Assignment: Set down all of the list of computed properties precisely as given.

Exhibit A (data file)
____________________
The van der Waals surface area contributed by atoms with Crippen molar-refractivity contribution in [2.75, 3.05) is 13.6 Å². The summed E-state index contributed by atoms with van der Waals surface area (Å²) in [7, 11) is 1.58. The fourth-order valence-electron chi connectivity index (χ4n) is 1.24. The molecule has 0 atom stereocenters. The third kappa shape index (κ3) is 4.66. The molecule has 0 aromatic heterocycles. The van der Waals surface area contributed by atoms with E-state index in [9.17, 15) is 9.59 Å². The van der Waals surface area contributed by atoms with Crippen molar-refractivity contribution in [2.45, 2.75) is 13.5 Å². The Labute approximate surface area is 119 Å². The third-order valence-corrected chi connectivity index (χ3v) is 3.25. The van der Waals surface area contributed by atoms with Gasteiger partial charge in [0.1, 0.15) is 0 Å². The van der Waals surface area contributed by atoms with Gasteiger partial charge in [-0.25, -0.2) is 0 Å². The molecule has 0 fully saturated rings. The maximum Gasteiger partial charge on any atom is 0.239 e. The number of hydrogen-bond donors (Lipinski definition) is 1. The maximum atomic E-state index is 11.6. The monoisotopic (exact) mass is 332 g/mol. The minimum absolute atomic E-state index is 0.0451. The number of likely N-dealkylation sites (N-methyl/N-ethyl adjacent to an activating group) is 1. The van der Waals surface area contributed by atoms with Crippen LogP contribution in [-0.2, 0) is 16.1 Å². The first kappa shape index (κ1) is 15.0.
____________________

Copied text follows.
The van der Waals surface area contributed by atoms with Crippen molar-refractivity contribution in [2.75, 3.05) is 13.6 Å². The summed E-state index contributed by atoms with van der Waals surface area (Å²) in [7, 11) is 1.58. The fourth-order valence-electron chi connectivity index (χ4n) is 1.24. The molecule has 0 atom stereocenters. The third kappa shape index (κ3) is 4.66. The molecule has 0 aromatic heterocycles. The van der Waals surface area contributed by atoms with E-state index in [9.17, 15) is 9.59 Å². The van der Waals surface area contributed by atoms with Crippen molar-refractivity contribution in [2.45, 2.75) is 13.5 Å². The Labute approximate surface area is 119 Å². The third-order valence-corrected chi connectivity index (χ3v) is 3.25. The van der Waals surface area contributed by atoms with Gasteiger partial charge in [0.1, 0.15) is 0 Å². The van der Waals surface area contributed by atoms with Gasteiger partial charge in [-0.25, -0.2) is 0 Å². The molecule has 0 fully saturated rings. The maximum Gasteiger partial charge on any atom is 0.239 e. The number of hydrogen-bond donors (Lipinski definition) is 1. The maximum atomic E-state index is 11.6. The monoisotopic (exact) mass is 332 g/mol. The minimum absolute atomic E-state index is 0.0451. The number of likely N-dealkylation sites (N-methyl/N-ethyl adjacent to an activating group) is 1. The van der Waals surface area contributed by atoms with Crippen LogP contribution in [-0.2, 0) is 16.1 Å². The first kappa shape index (κ1) is 15.0.